The focus moved from competitive fighting to the wider level of training needed for a grading, in preparation for the Senior Kyokushin Grading in August. Participants included members from Turramurra and Annangrove, as well as karateka travelling down from the North Coast dojos. Hanshi Howard assessed students while the grading was led by Shihan Rick and Shihan Peter Olive.
The day produced KIMAA’s newest black belt, Sempai Will Brook, of Ballina Dojo.
The week focused heavily on bunkai (self-defence applications from kata), as well as conditioning, miscellaneous self-defence, technical training and weapons. All students look forward to future training with Shihan Ken.
One of Sydney’s senior instructors was promoted during the seminar – Idir Bahamid was awarded by Hanshi Howard his 5th Dan in Kyokushin and the title of “Shihan”. Shihan Idir is already a 5h Dan in Shotokan Karate.
Kobudo training continued throughout the year at Annangrove Dojo. The senior group focused in particular on new katas taught to them by Shihan Ken.
The start of the year also unveiled an ongoing series on this website, “From the Archive”. Hanshi Howard dug up his wealth of Kyokushin photos, documenting his training from white belt to training with Sosai Mas Oyama to the present day. After a lot of scanning by Sempai Alex, a new batch was posted to the website every month. The publishing program finished with the year 2010, posted this December:
March saw the first 2017 KIMAA seminar hosted at the North Coast dojos, conducted by Hanshi Howard Liman. Members from Lismore and Ballina participated, as well as some students under Sensei Rob James of his two dojos.
The seminar was a terrific weekend held at Ballina and Lismore across the two days, focusing on basics, fitness, kata, kumite and the finer points of stance and technique across the Little Lions, adults and senior grades.
Sempai Rob James, Sempai Alex Lloyd, Shihan Howard Lipman, Sensei Jon Ellis & Sensei Mark McFadden.
The North Coast students continued their hard training, entering a number of competitions over the course of the year. This includes the Little Lions’ efforts in May, and young Isaac’s in October.
The North Coast enjoyed reminding the rest of KIMAA that Karate doesn’t always have to mean indoor training! Sensei Mark held a grading for Lismore Dojo in June, which students of Ballina also attended, at Evans Head beach. The class enjoyed the sunny teachings of Sensei Mark, Sensei Jon, Sempai Wally Gray and Sempai Trish.
Later that month, North Brisbane’s Little Lions entered one of the National All Styles tournaments. Young Sean gained a placement, and all entrants were participating in their first tournament. Sean continued his efforts at the NAS in October.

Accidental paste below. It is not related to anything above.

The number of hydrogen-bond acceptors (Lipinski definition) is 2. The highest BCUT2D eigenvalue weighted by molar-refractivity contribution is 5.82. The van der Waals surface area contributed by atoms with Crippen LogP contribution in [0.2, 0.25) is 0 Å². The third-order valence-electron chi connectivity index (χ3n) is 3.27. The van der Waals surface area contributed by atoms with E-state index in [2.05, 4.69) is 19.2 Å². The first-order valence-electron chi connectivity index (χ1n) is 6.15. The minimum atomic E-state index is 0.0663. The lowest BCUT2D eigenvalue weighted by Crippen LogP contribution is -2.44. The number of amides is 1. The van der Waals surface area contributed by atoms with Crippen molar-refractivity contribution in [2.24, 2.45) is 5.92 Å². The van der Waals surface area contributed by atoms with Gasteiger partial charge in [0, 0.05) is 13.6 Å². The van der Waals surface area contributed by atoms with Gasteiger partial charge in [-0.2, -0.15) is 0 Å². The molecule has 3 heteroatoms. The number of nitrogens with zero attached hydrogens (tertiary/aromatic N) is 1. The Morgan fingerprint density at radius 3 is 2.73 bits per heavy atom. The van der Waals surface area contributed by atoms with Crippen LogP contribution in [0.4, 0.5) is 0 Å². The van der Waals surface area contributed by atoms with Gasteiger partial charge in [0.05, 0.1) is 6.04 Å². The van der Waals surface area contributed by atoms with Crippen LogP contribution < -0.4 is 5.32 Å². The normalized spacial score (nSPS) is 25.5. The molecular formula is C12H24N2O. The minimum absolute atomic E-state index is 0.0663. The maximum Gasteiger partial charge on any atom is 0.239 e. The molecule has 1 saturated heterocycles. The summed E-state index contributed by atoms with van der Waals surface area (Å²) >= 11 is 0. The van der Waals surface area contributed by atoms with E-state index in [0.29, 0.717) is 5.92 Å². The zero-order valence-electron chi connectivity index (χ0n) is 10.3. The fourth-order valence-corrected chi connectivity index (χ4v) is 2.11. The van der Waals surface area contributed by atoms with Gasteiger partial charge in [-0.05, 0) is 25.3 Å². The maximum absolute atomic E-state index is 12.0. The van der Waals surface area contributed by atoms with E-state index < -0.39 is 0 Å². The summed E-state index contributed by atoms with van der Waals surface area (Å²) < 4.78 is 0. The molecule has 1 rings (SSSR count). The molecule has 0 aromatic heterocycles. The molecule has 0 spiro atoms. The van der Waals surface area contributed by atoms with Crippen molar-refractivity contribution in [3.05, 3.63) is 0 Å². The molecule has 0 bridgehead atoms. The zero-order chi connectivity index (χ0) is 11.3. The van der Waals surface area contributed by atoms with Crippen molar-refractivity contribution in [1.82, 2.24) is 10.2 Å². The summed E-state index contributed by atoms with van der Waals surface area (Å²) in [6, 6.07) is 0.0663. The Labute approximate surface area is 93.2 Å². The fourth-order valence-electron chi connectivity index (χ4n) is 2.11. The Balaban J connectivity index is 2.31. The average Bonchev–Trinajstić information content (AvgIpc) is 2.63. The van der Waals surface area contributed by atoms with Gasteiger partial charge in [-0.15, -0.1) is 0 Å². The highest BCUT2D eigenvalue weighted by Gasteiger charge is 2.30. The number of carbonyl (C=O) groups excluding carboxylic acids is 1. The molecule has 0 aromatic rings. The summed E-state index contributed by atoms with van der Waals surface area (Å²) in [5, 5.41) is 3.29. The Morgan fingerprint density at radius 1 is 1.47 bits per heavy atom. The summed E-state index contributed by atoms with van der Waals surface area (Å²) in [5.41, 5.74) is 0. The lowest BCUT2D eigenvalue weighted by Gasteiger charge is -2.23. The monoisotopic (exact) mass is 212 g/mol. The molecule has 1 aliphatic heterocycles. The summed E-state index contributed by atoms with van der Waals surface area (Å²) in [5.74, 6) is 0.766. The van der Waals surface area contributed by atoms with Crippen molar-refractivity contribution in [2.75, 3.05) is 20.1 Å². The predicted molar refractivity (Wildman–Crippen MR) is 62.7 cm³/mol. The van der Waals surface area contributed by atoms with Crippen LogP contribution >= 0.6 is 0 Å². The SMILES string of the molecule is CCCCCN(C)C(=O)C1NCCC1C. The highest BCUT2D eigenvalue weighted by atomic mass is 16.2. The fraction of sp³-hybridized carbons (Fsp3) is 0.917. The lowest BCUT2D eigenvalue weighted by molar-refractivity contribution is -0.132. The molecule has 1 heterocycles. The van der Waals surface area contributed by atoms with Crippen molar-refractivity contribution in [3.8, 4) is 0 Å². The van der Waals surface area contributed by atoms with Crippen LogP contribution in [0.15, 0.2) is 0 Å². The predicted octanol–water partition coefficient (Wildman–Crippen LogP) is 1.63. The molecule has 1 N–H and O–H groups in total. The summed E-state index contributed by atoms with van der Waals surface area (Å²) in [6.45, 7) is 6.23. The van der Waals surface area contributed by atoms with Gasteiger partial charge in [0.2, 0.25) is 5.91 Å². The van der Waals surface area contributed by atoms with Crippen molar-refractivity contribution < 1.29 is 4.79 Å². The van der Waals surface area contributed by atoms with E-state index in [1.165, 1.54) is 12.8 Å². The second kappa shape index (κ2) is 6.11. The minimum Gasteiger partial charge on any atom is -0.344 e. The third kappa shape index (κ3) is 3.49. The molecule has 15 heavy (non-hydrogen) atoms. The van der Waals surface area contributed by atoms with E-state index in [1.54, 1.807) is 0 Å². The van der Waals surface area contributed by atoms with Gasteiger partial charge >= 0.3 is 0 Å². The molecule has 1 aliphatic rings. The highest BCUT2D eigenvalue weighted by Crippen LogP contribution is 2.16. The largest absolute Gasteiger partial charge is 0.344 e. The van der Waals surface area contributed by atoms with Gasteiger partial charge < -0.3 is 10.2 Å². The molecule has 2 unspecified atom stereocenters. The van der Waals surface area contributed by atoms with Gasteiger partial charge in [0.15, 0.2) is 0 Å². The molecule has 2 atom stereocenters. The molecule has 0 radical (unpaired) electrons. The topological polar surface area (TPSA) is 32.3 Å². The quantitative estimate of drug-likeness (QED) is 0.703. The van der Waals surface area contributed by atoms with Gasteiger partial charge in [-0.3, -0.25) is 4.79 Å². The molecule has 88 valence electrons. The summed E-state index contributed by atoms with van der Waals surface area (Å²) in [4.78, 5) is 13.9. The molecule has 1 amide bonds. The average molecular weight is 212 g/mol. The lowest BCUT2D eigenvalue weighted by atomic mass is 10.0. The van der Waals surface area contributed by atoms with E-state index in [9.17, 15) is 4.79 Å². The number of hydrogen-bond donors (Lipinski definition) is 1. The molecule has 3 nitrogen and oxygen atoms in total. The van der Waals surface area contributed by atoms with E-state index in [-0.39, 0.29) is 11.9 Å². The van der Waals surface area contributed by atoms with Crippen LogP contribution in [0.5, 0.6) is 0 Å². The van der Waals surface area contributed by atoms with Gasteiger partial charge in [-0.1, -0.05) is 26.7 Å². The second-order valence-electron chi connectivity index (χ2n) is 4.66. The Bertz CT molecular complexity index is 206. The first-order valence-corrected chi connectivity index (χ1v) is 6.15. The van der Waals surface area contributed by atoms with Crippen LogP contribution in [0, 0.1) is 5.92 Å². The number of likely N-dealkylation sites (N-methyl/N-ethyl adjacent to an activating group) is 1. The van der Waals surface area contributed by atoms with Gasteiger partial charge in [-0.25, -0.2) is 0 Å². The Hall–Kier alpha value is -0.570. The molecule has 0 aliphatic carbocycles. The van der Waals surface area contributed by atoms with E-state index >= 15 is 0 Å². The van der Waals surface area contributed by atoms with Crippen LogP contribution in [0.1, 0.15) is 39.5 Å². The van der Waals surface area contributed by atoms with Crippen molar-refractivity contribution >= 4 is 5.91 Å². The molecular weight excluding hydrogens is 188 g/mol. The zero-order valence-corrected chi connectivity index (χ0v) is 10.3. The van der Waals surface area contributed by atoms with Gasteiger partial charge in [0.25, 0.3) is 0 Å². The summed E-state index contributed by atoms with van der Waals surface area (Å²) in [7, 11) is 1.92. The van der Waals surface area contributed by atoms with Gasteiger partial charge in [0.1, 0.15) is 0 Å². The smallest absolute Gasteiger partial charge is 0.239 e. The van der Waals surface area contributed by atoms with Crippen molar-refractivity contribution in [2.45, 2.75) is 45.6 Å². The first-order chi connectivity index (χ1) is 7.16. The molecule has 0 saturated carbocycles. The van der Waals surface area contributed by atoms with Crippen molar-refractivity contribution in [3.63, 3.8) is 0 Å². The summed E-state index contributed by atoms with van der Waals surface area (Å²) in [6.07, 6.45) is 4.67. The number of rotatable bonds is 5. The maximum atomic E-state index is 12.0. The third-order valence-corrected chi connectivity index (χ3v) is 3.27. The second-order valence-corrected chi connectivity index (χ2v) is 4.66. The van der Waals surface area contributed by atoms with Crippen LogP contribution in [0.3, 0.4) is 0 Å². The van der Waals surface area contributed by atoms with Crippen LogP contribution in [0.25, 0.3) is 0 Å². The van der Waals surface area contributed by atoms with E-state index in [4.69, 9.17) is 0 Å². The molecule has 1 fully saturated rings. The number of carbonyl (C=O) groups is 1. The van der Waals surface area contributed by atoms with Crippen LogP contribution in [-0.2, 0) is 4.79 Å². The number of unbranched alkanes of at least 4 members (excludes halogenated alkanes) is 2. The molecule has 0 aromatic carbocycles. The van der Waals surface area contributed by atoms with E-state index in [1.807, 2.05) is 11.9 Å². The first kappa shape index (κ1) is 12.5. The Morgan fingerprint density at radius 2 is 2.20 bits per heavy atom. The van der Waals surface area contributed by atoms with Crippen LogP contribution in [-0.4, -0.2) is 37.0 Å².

The Queensland KIMAA students are a bit further way from the central action of KIMAA geographically, but they don’t let that stop them keep driving harder and harder to pursue greater martial arts skills. This was typified by the efforts in the June gradings.
Sensei Rob represented Queensland at the Shihan Ken seminar in September. Like all seniors who participated, he honed his technique and took away insightful lessons of Karate’s hidden secrets. He was also greatly surprised when Hanshi Howard promoted him to the rank of 3rd Dan and title of Sensei.
Sensei David Craigie commenced his Kyokushin training in 1971, obtaining Shodan in 1976. He has also been teaching since the 1970s.
During the KIMAA Shihan Ken Seminar in September 2017, Sensei David was invited to attend and bring some of his students. Over the course of the seminar, Sensei David was greatly impressed by the quality of people and martial arts skills at KIMAA. He enthusiastically accepted when invited to join by Hanshi Howard Lipman.
While a newcomer to KIMAA, Sensei David has been teaching Kyokushin for over forty years. Hanshi Howard graded Sensei David to 4th Dan in recognition of his decades teaching Kyokushin.
The final training session of the year featured a guest appearance from Sensei Don Cheong, of Turramurra Dojo, and Sempai Mark Long, an old student of Hanshi Howard.
This year saw KIMAA continue its efforts internally and externally, through seminars and gradings to Japan trips and tournaments, pushing its students and seniors to improve their Karate in every aspect. Strong and experienced leadership has seen the KIMAA students continually exposed to new opportunities, especially spending time with other great senior martial artists.
Warm thanks go to the dojo operators and other instructors for keeping the organisation running smoothly, especially Hanshi Howard, Shihan Rick, Shihan Peter, Sensei Mark, Sensei David, Sensei Jon and Sensei Rob.
Your instructor will advise you of holiday closure dates, or any combined classes and holiday training. Merry Christmas and Happy New Year to all, and see you in 2018. Osu!
Training on the day was based around Kyokushin technique and kata, and considerable time was spent explaining this in detail.
Improvement could be seen in all students as a result of their efforts.
Hanshi Howard presented the students with certificates from their last grading. Sensei David was presented with his Fourth Dan grade in recognition of his long and devoted time teaching this martial art.
“My congratulations to Sensei David on a dojo well run and Yondan (4th dan) well deserved,” said Hanshi Howard.